Oct 20, 2015

How to Put on a Bridle & Other Notes from Judging the NEEC Horsemanship Class

By Kim Ablon Whitney

This past Saturday, I had the great pleasure to judge the Horsemanship Practicum at the New England Equitation Finals with Dr. Kate Chope and former winner of the Horsemanship Award, Larissa Laffey.  For those of you who aren't familiar with the Horsemanship Award, here's a brief description:

-Riders take a written test on Friday night with questions that range from horse care to class specs to current events in the horse world.  

-The riders with the top 12 scores in the test take part in a hands-on "Practicum" on Saturday.  They are given a score out of 100.

-Riders' scores from the New England Medal class are averaged with the other two scores to produce a final score and an overall winner.

Usually, I sit in my little judge's booth and don't interact with the competitors I'm judging.  This was such a welcome change!  I got to actually interact with the kids doing the practicum and get a better sense of some of the juniors on the show circuit.

I worked with Kate beforehand to coordinate questions.  In the past, judges have asked riders to evaluate conformation, demonstrate wrapping or braiding, identify bits or grain, or put together a bridle.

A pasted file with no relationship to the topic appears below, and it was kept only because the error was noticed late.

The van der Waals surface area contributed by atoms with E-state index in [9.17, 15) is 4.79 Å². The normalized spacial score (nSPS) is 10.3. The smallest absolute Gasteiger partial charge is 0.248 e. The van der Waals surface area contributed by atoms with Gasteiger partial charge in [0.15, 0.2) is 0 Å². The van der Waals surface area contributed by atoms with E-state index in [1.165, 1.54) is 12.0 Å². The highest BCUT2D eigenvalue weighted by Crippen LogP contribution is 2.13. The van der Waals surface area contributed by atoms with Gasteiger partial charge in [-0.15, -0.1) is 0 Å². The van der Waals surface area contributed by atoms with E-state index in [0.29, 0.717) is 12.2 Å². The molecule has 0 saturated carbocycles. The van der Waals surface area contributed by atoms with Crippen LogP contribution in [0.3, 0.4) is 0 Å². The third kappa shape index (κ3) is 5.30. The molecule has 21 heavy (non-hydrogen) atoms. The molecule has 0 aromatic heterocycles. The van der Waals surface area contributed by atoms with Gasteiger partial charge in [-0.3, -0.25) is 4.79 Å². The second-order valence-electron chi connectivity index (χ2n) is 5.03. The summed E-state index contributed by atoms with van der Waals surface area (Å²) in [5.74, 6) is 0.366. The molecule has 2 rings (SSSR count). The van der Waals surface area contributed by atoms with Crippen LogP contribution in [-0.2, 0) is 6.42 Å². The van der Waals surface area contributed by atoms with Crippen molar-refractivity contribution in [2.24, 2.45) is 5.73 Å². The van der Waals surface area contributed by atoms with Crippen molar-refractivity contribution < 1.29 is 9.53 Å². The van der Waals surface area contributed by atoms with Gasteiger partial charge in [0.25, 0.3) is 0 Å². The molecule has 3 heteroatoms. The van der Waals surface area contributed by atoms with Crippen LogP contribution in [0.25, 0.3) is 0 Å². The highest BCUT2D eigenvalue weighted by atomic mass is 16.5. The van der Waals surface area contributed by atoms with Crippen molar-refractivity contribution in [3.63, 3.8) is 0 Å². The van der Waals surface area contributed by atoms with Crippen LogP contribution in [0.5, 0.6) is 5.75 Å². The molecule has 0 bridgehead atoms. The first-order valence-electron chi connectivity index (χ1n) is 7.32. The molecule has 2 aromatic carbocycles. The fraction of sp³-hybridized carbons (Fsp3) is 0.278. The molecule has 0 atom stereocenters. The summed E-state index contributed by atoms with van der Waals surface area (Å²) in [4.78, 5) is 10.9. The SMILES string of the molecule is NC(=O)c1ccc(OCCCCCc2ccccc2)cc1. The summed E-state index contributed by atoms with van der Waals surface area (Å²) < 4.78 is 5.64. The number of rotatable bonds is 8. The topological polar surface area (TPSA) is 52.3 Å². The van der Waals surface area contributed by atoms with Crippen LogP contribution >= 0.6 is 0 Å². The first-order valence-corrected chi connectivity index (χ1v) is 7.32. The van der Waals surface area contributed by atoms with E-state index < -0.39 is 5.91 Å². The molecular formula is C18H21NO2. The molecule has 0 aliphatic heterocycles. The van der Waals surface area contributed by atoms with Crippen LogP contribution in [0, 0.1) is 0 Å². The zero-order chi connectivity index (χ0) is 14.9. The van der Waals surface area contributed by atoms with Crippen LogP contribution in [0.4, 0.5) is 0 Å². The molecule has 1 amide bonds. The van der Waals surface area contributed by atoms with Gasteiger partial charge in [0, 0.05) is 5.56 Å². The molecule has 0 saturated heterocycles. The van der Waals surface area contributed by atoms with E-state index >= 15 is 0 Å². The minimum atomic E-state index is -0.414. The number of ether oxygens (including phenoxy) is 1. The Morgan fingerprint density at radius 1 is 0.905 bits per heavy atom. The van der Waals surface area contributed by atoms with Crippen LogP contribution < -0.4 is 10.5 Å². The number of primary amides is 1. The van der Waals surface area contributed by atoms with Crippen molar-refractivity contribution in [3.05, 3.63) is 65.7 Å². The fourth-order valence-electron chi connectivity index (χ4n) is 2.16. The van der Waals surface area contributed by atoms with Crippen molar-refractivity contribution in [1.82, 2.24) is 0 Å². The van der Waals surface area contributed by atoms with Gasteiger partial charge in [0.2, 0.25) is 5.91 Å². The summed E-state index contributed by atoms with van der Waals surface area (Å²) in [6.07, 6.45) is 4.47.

I feel like one of the most important things I see as missing from junior riders at horse shows these days is being involved in prepping the horses for the ring.  Too often, I hear of riders who show up just before their class to a perfectly prepared horse, having no idea of what it took to get their horse ready.

When I rode in the equitation, I prepared my own horse.  Sure, I consulted with my trainer at times to figure out what my horse needed but I also just knew from taking him off the trailer or out of his stall on a show day whether he might need a few minutes on the lunge-line to get some bucks out, or an extra class.  

Do any riders today know how to prepare a horse for the ring, and do it themselves?  I wanted to know!

So I gave the riders a scenario and asked them to tell us what they would do to prepare.

Here's the scenario I presented: